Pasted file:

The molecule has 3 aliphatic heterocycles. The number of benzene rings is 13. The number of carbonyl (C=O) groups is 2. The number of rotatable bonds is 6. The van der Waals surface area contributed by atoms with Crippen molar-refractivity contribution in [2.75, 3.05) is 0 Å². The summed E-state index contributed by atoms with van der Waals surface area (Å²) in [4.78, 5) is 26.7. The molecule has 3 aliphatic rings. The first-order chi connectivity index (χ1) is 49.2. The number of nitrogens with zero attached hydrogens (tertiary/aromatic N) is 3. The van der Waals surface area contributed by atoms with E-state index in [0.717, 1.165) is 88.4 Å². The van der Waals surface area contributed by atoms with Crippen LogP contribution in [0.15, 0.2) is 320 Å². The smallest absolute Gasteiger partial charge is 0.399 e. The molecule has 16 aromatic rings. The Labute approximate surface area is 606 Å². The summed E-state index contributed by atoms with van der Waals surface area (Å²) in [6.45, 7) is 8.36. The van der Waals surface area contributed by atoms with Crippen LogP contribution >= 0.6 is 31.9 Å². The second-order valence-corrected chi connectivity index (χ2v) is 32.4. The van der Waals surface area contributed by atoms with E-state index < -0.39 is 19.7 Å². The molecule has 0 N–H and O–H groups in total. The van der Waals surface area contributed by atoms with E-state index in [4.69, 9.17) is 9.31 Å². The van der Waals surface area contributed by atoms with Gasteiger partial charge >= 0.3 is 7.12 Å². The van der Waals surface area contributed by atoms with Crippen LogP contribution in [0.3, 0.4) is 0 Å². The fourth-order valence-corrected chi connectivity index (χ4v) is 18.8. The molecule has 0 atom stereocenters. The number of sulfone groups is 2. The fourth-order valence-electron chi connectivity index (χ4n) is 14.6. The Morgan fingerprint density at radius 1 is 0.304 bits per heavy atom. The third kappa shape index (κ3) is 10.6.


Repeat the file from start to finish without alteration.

The molecule has 3 aliphatic heterocycles. The number of benzene rings is 13. The number of carbonyl (C=O) groups is 2. The number of rotatable bonds is 6. The van der Waals surface area contributed by atoms with Crippen molar-refractivity contribution in [2.75, 3.05) is 0 Å². The summed E-state index contributed by atoms with van der Waals surface area (Å²) in [4.78, 5) is 26.7. The molecule has 3 aliphatic rings. The first-order chi connectivity index (χ1) is 49.2. The number of nitrogens with zero attached hydrogens (tertiary/aromatic N) is 3. The van der Waals surface area contributed by atoms with E-state index in [0.717, 1.165) is 88.4 Å². The van der Waals surface area contributed by atoms with Crippen LogP contribution in [0.15, 0.2) is 320 Å². The smallest absolute Gasteiger partial charge is 0.399 e. The molecule has 16 aromatic rings. The Labute approximate surface area is 606 Å². The summed E-state index contributed by atoms with van der Waals surface area (Å²) in [6.45, 7) is 8.36. The van der Waals surface area contributed by atoms with Crippen LogP contribution >= 0.6 is 31.9 Å². The second-order valence-corrected chi connectivity index (χ2v) is 32.4. The van der Waals surface area contributed by atoms with E-state index < -0.39 is 19.7 Å². The molecule has 0 N–H and O–H groups in total. The van der Waals surface area contributed by atoms with E-state index in [4.69, 9.17) is 9.31 Å². The van der Waals surface area contributed by atoms with Gasteiger partial charge >= 0.3 is 7.12 Å². The van der Waals surface area contributed by atoms with Crippen LogP contribution in [0.3, 0.4) is 0 Å². The fourth-order valence-corrected chi connectivity index (χ4v) is 18.8. The molecule has 0 atom stereocenters. The number of sulfone groups is 2. The fourth-order valence-electron chi connectivity index (χ4n) is 14.6. The Morgan fingerprint density at radius 1 is 0.304 bits per heavy atom. The third kappa shape index (κ3) is 10.6.